Those harsh verdicts span familiar divides. While older blue-collar white voters provide the foundation of Trump’s support, Baumann’s poll found that about seven-in-ten non-college white Millennials viewed Trump as a racist and disrespectful to women, little different than their college-educated counterparts.

And yet even though roughly three-fourths of all battleground-state Millennials expressed these disparaging views of Trump, the survey found Clinton drawing just 43 percent against him in a four-way race that included libertarian Gary Johnson and Green Party candidate Jill Stein. While Trump attracted only 24 percent, nearly as many picked Johnson or Stein, and the rest said they were either undecided or wouldn’t vote. By comparison, Obama carried two-thirds of Millennials in 2008 and three-fifths in 2012.

The core of Clinton’s problem: About one-fifth of Millennials surveyed said they would vote for Sanders against Trump, but not for her. Two-thirds of those Sanders hold-outs said they see “no real difference” between Clinton and Trump on the issues they care most about. Sanders “was trying to paint her as a tool of the oligarchs and neo-conservatives,” said Baumann. “And he had some success.”

That lingering alienation surfaced in the often belligerent protests from Sanders die-hards at last week’s Democratic convention. Tulchin said Clinton will benefit among Sanders supporters from her move toward him on some issues (particularly tuition-free public college) and as the frame of comparison naturally shifts from her and Sanders to her and Trump. Clinton’s tougher challenge, he said, will be conveying the authenticity and impatience for change that Sanders projected. “She has to come across as something she typically hasn’t been,” Tulchin said.

Democrats, as Clinton might put it, will deploy a village to mobilize Millennials. Sanders will campaign for her, as will young entertainment figures. The NextGen Climate group is targeting over 200 campuses in seven battleground states and Clinton’s campaign is building its own campus-based organization. “It is basically going to be non-stop once…schools are in session,” said Sarah Audelo, Clinton’s Millennial director.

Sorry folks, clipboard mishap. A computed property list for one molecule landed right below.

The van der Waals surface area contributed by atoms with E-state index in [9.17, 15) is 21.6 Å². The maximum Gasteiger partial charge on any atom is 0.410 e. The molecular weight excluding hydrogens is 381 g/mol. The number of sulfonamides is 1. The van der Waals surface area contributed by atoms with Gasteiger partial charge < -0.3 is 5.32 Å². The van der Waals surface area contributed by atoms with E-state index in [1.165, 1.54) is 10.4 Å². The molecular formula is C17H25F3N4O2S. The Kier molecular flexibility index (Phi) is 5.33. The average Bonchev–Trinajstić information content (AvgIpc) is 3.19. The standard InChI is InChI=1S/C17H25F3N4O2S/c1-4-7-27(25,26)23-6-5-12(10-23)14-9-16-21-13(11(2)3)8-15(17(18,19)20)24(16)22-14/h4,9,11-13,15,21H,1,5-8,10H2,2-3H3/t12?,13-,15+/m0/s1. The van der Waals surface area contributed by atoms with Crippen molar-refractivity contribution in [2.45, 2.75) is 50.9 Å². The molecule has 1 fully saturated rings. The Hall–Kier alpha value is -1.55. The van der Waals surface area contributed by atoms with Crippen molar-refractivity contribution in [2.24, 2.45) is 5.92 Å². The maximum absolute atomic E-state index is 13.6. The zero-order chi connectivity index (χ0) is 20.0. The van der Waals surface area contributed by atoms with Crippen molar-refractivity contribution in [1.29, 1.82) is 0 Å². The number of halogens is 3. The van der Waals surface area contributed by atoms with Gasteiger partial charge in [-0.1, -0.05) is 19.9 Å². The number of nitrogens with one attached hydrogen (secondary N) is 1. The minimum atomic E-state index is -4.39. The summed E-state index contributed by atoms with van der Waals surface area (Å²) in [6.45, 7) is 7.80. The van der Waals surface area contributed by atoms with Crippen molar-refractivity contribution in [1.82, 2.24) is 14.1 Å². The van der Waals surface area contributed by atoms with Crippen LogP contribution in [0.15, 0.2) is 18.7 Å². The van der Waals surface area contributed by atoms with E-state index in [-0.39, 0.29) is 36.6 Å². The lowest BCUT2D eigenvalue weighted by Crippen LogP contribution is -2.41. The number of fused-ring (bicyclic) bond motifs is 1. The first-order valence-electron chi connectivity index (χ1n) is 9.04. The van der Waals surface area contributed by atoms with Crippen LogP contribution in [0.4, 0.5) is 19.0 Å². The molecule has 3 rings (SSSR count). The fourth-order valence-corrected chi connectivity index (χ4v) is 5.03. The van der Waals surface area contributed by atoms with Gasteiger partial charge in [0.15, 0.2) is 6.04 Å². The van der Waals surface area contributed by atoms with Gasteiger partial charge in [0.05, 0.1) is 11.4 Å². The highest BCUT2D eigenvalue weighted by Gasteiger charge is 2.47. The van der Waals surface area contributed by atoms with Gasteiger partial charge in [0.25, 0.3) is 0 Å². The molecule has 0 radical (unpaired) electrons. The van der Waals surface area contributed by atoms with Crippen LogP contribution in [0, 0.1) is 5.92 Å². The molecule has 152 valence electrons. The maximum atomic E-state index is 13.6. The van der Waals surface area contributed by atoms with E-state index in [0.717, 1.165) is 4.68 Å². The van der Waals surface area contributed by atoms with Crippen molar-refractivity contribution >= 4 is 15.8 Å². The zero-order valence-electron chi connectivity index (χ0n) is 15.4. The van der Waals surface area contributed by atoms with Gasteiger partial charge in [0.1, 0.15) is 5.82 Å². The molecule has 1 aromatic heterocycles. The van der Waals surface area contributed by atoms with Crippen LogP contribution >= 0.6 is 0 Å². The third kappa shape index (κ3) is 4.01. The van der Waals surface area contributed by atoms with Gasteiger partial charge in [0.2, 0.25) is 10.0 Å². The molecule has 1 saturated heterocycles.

Clinton’s best asset is that so many Millennials see Trump as antithetical to the inclusive, diverse America they welcome. But Baumann said that cultural affinity likely won’t be enough to generate the Millennial turnout and margins Clinton needs. On issues from student debt to climate, he said, “They want to vote for somebody who has positive positions that they think will make America better, and at least before the convention they weren’t seeing that from Hillary Clinton.” In the growing ranks of Millennial voters, Clinton isn’t running so much against Trump as against the lingering doubts about her passions and priorities.

Ronald Brownstein is Atlantic Media's Editorial Director for Strategic Partnerships, in charge of long-term editorial strategy. He also writes a weekly column and regularly contributes other pieces for the National Journal, contributes to Quartz, and The Atlantic, and coordinates political coverage and activities across publications produced by Atlantic Media.